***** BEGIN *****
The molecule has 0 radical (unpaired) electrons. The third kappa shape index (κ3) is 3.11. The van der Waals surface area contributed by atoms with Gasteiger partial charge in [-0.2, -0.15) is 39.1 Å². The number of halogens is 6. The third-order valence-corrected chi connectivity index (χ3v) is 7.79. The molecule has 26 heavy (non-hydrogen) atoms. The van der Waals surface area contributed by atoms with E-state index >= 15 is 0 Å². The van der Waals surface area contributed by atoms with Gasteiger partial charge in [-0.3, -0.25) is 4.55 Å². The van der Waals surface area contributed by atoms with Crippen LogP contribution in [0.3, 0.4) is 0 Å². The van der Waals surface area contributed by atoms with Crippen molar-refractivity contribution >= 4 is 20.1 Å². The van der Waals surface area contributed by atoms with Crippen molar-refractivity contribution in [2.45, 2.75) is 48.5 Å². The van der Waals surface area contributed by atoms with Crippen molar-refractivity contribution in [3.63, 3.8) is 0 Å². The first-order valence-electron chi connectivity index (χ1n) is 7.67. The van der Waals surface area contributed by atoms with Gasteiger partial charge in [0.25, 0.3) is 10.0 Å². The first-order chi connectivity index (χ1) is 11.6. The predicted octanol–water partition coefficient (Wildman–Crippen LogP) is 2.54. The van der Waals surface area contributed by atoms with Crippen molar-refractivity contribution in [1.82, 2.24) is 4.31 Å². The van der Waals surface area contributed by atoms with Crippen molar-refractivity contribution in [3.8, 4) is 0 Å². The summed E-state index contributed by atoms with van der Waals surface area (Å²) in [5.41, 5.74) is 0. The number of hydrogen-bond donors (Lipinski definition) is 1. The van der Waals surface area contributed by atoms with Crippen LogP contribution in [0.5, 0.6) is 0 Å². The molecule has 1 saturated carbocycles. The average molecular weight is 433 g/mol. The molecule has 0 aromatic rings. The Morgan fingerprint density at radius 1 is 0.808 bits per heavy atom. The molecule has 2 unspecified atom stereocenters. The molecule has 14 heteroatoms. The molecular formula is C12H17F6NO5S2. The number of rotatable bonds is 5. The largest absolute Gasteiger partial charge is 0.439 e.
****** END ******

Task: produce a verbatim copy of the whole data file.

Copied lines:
The molecule has 0 radical (unpaired) electrons. The third kappa shape index (κ3) is 3.11. The van der Waals surface area contributed by atoms with Gasteiger partial charge in [-0.2, -0.15) is 39.1 Å². The number of halogens is 6. The third-order valence-corrected chi connectivity index (χ3v) is 7.79. The molecule has 26 heavy (non-hydrogen) atoms. The van der Waals surface area contributed by atoms with E-state index >= 15 is 0 Å². The van der Waals surface area contributed by atoms with Gasteiger partial charge in [-0.3, -0.25) is 4.55 Å². The van der Waals surface area contributed by atoms with Crippen LogP contribution in [0.3, 0.4) is 0 Å². The van der Waals surface area contributed by atoms with Crippen molar-refractivity contribution >= 4 is 20.1 Å². The van der Waals surface area contributed by atoms with Crippen molar-refractivity contribution in [2.45, 2.75) is 48.5 Å². The van der Waals surface area contributed by atoms with Crippen molar-refractivity contribution in [3.63, 3.8) is 0 Å². The first-order valence-electron chi connectivity index (χ1n) is 7.67. The van der Waals surface area contributed by atoms with Gasteiger partial charge in [0.25, 0.3) is 10.0 Å². The first-order chi connectivity index (χ1) is 11.6. The predicted octanol–water partition coefficient (Wildman–Crippen LogP) is 2.54. The van der Waals surface area contributed by atoms with Crippen molar-refractivity contribution in [1.82, 2.24) is 4.31 Å². The van der Waals surface area contributed by atoms with Crippen molar-refractivity contribution in [3.8, 4) is 0 Å². The summed E-state index contributed by atoms with van der Waals surface area (Å²) in [5.41, 5.74) is 0. The number of hydrogen-bond donors (Lipinski definition) is 1. The van der Waals surface area contributed by atoms with Crippen LogP contribution in [0.5, 0.6) is 0 Å². The molecule has 1 saturated carbocycles. The average molecular weight is 433 g/mol. The molecule has 0 aromatic rings. The Morgan fingerprint density at radius 1 is 0.808 bits per heavy atom. The molecule has 2 unspecified atom stereocenters. The molecule has 14 heteroatoms. The molecular formula is C12H17F6NO5S2. The number of rotatable bonds is 5. The largest absolute Gasteiger partial charge is 0.439 e.